Saturday, May 29, 2010
Constitution of 3 May, 1791 is considered as first European and second in modern world codified constitution. It was adopted by Sejm (parliament) of Polish-Lithuanian Commonwealth.
The main idea of the constitution was to reform political system of Commonwealth. Old privileges for nobility, known as Golden Liberty were very good for them, but not for all society. Rules, such as liberum veto (every deputy had the right to undo legislation passed by Sejm) led the country to anarchy and corruption. Commonwealth was under influence of its neighbors, especially Russia. After First Partition of Poland in 1772 many people realized, that lots of things in the country have to be repaired and that old system may lead Poland only into destruction. That’s why, after four years of debates the constitution was adopted by Polish king Stanislaw August Poniatowski and many prejudiced deputes during the gathering of the Great Sejm, on 3 May, 1791 in Warsaw.
The Constitution introduced political equality between townspeople and nobility and placed the peasants under the protection of the government, abolished pernicious parliamentary institutions such as the liberum veto. The Constitution sought to supplant the existing anarchy fostered by some of the country's magnates, with a more democratic constitutional monarchy.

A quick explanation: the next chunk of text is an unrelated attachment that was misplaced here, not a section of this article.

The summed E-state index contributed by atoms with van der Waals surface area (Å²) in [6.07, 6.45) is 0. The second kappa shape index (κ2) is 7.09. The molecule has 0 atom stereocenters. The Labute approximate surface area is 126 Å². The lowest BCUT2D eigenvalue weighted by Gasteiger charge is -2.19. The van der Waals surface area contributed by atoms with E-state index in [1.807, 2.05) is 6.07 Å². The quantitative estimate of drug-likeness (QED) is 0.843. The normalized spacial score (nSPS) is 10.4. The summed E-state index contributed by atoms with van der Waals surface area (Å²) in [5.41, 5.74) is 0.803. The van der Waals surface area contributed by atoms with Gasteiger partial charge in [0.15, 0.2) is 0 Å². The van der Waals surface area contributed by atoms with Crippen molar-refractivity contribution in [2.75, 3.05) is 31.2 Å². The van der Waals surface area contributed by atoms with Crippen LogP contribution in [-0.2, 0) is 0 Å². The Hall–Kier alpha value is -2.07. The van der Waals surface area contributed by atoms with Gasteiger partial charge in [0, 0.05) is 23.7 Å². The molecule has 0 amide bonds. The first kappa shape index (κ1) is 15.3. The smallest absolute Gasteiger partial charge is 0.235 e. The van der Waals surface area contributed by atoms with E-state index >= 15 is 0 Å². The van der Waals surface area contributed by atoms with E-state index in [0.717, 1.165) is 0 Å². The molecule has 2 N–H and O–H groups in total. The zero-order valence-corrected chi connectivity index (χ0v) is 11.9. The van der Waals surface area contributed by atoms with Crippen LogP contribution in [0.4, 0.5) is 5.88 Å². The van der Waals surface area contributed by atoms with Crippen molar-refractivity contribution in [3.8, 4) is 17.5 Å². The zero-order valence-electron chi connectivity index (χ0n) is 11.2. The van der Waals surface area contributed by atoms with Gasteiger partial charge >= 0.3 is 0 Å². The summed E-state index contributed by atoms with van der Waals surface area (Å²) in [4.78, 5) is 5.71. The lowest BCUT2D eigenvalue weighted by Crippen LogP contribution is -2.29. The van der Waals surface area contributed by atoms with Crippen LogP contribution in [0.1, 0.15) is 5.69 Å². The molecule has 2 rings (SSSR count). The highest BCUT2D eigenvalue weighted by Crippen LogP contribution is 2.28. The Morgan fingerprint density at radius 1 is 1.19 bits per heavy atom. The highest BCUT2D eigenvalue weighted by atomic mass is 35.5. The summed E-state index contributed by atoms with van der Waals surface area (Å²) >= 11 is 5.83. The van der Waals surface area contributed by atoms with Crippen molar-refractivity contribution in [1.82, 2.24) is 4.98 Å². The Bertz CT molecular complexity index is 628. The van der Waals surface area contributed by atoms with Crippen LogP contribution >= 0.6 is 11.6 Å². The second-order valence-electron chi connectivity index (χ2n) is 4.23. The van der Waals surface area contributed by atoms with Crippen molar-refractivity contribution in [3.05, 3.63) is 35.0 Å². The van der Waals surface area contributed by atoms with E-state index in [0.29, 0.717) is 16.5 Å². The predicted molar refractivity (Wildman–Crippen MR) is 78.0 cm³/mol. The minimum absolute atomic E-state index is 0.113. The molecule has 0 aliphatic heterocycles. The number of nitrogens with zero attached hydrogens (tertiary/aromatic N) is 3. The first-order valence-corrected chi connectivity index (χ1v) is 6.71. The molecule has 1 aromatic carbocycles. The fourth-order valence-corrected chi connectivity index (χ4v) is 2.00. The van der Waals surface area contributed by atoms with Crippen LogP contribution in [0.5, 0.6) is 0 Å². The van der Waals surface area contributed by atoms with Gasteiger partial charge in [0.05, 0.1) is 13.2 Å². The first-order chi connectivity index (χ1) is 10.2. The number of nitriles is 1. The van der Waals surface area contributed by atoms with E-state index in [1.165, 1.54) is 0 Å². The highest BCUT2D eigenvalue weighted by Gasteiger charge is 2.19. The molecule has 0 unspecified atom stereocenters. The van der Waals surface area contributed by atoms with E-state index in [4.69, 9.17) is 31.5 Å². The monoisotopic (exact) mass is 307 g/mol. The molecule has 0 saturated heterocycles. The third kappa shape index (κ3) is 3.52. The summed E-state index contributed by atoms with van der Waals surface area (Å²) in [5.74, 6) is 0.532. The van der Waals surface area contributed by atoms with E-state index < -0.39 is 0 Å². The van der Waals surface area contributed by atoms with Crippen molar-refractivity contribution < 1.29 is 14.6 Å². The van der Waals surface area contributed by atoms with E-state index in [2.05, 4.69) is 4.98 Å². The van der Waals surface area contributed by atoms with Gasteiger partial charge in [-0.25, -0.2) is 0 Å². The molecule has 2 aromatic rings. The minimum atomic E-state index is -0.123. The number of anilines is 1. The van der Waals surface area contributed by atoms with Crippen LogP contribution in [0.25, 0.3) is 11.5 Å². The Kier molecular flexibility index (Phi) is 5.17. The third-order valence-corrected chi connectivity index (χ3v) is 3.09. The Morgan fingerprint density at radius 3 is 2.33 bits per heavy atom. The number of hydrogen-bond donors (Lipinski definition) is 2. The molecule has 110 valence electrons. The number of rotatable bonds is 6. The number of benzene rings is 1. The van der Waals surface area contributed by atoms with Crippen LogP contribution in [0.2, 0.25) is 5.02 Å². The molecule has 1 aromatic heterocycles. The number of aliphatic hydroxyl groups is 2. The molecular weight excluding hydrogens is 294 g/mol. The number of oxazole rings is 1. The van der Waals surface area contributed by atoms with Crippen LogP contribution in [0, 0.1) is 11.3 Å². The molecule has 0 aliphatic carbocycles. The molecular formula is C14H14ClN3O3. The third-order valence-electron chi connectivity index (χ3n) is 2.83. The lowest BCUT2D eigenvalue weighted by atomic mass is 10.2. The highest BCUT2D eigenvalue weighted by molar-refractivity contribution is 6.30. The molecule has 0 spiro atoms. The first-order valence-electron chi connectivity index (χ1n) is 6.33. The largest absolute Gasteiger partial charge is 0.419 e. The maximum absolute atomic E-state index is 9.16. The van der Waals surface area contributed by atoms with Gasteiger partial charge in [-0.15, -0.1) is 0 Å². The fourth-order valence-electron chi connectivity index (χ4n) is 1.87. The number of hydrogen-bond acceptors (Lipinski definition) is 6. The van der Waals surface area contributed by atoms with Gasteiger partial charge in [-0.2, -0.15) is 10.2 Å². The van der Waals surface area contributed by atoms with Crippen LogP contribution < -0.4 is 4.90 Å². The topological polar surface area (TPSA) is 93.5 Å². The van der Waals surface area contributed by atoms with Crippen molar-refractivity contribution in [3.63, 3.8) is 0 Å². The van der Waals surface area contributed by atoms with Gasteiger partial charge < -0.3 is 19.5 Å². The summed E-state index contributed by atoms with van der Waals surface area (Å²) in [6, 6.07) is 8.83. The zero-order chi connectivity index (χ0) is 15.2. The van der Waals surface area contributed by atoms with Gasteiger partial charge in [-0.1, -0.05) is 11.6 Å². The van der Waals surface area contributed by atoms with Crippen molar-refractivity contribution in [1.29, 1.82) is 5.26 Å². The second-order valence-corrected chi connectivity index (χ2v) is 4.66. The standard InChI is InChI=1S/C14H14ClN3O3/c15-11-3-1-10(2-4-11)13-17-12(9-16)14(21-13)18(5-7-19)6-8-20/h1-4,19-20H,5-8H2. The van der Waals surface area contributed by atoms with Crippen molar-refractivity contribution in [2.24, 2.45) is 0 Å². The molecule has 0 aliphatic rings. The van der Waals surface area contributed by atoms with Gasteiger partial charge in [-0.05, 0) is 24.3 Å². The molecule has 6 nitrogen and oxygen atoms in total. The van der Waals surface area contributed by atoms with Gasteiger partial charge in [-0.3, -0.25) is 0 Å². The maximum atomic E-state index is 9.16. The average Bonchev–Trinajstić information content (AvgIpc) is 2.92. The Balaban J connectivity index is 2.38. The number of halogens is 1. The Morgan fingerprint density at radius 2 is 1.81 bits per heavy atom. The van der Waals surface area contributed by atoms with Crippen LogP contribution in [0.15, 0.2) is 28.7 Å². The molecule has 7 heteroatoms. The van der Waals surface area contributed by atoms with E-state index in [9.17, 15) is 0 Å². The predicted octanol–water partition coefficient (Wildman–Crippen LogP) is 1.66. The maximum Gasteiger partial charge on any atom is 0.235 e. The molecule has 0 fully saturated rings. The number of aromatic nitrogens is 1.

Despite the fact that constitution was in effect for only a year, it was a great achievement of Polish society. Unfortunately, after Russo-Polish War in 1792, when defenders of the Constitution were beaten by Russian army supported by Targowicka confederation, Constitution was annulled. This situation led to Second and Third Partition of Poland (in 1793 and 1795). After that Poland was erased from the map of Europe for next 123 years.
In the words of two of Constitution’s co-authors, Ignacy Potocki and Hugo Kołłątaj, it was "the last will and testament of the expiring Motherland”. 3rd May is now a holiday, celebrated in whole country.The constitution led to the creation of the first constitutional monarchy in the world and thus was recognized by political scientists as a very progressive document for its time—for generations it helped keep alive Polish aspirations for an independent and just society, and continues to inform the efforts of its authors' descendants. In Poland it is viewed as the culmination of all that was good and enlightened in Polish history and culture. The May 3 anniversary of its adoption has been observed as Poland's most important civil holiday since Poland regained independence in 1918.
These charters of government form an important milestone in the history of democracy. Poland and the United States, though distant geographically, showed some notable similarities in their approaches to the design of political systems. By contrast to the great absolute monarchies, both countries were remarkably democratic. The kings of the Polish–Lithuanian Commonwealth were elected, and the Commonwealth's parliament (the Sejm) possessed extensive legislative authority. Under the May 3 Constitution, Poland afforded political privileges to its townspeople and to its nobility (the szlachta), which formed some ten percent of the country's population. This percentage closely approximated the extent of political access in contemporary America, where effective suffrage was limited to male property owners.